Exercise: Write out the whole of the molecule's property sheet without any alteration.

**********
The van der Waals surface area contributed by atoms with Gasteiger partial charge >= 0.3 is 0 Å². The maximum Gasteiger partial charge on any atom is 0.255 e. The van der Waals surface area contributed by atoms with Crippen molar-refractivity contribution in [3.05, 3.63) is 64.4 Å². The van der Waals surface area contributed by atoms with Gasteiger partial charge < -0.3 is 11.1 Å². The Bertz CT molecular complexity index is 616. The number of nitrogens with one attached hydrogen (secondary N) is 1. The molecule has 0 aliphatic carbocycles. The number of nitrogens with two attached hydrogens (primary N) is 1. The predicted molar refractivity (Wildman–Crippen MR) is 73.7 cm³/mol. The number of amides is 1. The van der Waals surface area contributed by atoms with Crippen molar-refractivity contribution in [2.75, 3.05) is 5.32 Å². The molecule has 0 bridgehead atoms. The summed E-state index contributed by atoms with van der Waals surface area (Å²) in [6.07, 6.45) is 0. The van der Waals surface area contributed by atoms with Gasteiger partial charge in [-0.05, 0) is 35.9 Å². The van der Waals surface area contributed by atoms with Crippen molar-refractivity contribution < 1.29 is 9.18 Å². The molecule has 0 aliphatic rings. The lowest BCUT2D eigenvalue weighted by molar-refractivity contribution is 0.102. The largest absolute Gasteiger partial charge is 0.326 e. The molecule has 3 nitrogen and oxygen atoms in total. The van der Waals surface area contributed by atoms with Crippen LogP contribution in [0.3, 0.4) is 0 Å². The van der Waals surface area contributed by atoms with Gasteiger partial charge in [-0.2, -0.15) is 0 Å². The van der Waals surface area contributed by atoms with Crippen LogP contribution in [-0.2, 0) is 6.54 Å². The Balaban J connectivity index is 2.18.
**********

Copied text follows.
The van der Waals surface area contributed by atoms with Gasteiger partial charge >= 0.3 is 0 Å². The maximum Gasteiger partial charge on any atom is 0.255 e. The van der Waals surface area contributed by atoms with Crippen molar-refractivity contribution in [3.05, 3.63) is 64.4 Å². The van der Waals surface area contributed by atoms with Gasteiger partial charge < -0.3 is 11.1 Å². The Bertz CT molecular complexity index is 616. The number of nitrogens with one attached hydrogen (secondary N) is 1. The molecule has 0 aliphatic carbocycles. The number of nitrogens with two attached hydrogens (primary N) is 1. The predicted molar refractivity (Wildman–Crippen MR) is 73.7 cm³/mol. The number of amides is 1. The van der Waals surface area contributed by atoms with Crippen molar-refractivity contribution in [2.75, 3.05) is 5.32 Å². The molecule has 0 bridgehead atoms. The summed E-state index contributed by atoms with van der Waals surface area (Å²) in [6.07, 6.45) is 0. The van der Waals surface area contributed by atoms with Gasteiger partial charge in [-0.05, 0) is 35.9 Å². The van der Waals surface area contributed by atoms with Crippen molar-refractivity contribution < 1.29 is 9.18 Å². The molecule has 0 aliphatic rings. The lowest BCUT2D eigenvalue weighted by molar-refractivity contribution is 0.102. The largest absolute Gasteiger partial charge is 0.326 e. The molecule has 3 nitrogen and oxygen atoms in total. The van der Waals surface area contributed by atoms with Crippen LogP contribution in [0.3, 0.4) is 0 Å². The van der Waals surface area contributed by atoms with Gasteiger partial charge in [-0.2, -0.15) is 0 Å². The van der Waals surface area contributed by atoms with Crippen LogP contribution in [-0.2, 0) is 6.54 Å². The Balaban J connectivity index is 2.18.